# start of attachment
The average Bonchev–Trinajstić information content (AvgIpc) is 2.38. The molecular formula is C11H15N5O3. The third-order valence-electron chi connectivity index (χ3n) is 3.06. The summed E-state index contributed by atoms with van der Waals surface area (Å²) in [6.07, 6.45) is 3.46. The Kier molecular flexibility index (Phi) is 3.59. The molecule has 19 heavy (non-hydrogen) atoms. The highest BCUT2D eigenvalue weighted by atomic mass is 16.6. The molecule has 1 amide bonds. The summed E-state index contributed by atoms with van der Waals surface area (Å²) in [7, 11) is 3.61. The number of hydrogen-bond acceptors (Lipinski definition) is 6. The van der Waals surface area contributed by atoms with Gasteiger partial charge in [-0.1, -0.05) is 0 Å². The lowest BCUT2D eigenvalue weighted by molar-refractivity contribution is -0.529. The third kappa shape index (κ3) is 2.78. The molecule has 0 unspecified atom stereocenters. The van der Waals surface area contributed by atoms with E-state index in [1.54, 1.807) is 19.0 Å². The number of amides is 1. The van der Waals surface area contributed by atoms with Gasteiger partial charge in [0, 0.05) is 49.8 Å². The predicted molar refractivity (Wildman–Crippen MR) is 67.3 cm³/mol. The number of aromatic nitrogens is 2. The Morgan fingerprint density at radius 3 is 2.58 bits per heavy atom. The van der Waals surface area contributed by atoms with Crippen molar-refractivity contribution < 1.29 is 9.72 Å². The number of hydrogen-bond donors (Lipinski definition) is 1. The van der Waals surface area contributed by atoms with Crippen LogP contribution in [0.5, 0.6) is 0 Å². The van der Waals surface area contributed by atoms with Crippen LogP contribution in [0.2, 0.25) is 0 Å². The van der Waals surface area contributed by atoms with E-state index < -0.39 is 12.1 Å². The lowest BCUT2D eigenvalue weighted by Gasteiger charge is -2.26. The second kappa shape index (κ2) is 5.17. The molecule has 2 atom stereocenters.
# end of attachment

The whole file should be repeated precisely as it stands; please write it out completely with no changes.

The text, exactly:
The average Bonchev–Trinajstić information content (AvgIpc) is 2.38. The molecular formula is C11H15N5O3. The third-order valence-electron chi connectivity index (χ3n) is 3.06. The summed E-state index contributed by atoms with van der Waals surface area (Å²) in [6.07, 6.45) is 3.46. The Kier molecular flexibility index (Phi) is 3.59. The molecule has 19 heavy (non-hydrogen) atoms. The highest BCUT2D eigenvalue weighted by atomic mass is 16.6. The molecule has 1 amide bonds. The summed E-state index contributed by atoms with van der Waals surface area (Å²) in [7, 11) is 3.61. The number of hydrogen-bond acceptors (Lipinski definition) is 6. The van der Waals surface area contributed by atoms with Gasteiger partial charge in [-0.1, -0.05) is 0 Å². The lowest BCUT2D eigenvalue weighted by molar-refractivity contribution is -0.529. The third kappa shape index (κ3) is 2.78. The molecule has 0 unspecified atom stereocenters. The van der Waals surface area contributed by atoms with E-state index in [1.54, 1.807) is 19.0 Å². The number of amides is 1. The van der Waals surface area contributed by atoms with Gasteiger partial charge in [0, 0.05) is 49.8 Å². The predicted molar refractivity (Wildman–Crippen MR) is 67.3 cm³/mol. The number of aromatic nitrogens is 2. The Morgan fingerprint density at radius 3 is 2.58 bits per heavy atom. The van der Waals surface area contributed by atoms with Crippen molar-refractivity contribution < 1.29 is 9.72 Å². The number of hydrogen-bond donors (Lipinski definition) is 1. The van der Waals surface area contributed by atoms with Crippen LogP contribution in [0.5, 0.6) is 0 Å². The van der Waals surface area contributed by atoms with Crippen LogP contribution in [0.2, 0.25) is 0 Å². The van der Waals surface area contributed by atoms with E-state index < -0.39 is 12.1 Å². The lowest BCUT2D eigenvalue weighted by Gasteiger charge is -2.26. The second kappa shape index (κ2) is 5.17. The molecule has 2 atom stereocenters.